“And Another Thing…” is an exhibition-based publication, but builds upon rather than accompanies its counterpart. It was published this summer to contextualise a 2011 show in CUNY, New York, that shares the same title. This show, mainly composed of feminist and minimalist pieces, worked with nonanthropocentrism – a key aspect of speculative realism and object-oriented ontology – at a time just before those principles became popular touchstones for artists and curators.
In light of this, the book has some re-framing to do. A photographic and text record of this exhibition is flanked by two sections of writing: two pieces by the curators and authors, and then post-scripts by Bill Brown, Robert Jackson and Patricia Ticineto Clough.
The curators’ texts build a picture of arts position as key to the development of this philosophical grounding, rather than suddenly illustrative of it. The dissolution of the subject/object divide in art is key to this. Emmy Mikelson’s Space for Things: Art, Objects and Speculation takes the work of 16th Century architect and artist Piranisi and contemporary installation artist Yatoi Kusama as examples of work using the removal of self – the former through unrealistic perspectives and lack of focus on people within etchings of a prison; the latter, through self-obliteration in the unifying pattern of dots. Katherine Behar’s Arbitary Objects: Minimalism and Nonanthropocentrism, meanwhile, re-frames minimalism’s history as completed by the viewer’s presence, going from a “theatrical” nature into something that places the viewer’s body as object.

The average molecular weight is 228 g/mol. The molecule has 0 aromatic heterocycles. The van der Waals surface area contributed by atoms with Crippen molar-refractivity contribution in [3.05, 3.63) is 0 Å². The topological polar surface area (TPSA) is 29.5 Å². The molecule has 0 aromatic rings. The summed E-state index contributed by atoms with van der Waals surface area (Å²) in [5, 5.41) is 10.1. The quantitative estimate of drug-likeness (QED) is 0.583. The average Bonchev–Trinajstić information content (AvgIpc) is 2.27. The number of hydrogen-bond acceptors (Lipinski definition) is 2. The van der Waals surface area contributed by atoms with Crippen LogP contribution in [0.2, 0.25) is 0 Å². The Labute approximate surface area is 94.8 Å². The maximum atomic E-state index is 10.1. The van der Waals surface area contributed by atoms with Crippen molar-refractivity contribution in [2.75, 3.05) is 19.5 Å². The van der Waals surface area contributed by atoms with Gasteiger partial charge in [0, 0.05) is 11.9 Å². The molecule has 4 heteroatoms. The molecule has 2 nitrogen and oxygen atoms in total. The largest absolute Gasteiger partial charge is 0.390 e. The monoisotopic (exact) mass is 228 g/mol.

The latter three essays complement the curators’ position and the perspective on history they provide. These take this grounding and expand upon it, suggestive of the future implications of these object-based and inherently democratic frameworks, pertinent and resurgent the more ephemeral life’s structures become.
Whilst built on philosophical and critical references, the ideas in the book are easily digested and clearly explained, and so those without a theoretical background will still benefit from this short and fascinating book. The record of the exhibition gains immensely from the insight of the curators, where the alignment of two separate principles of nonanthropocentrism is certainly more clear – one, self-sustained through the work and lack of artist’s hand; the other responsive to the objectifying, and therefore erasing processes in wider culture.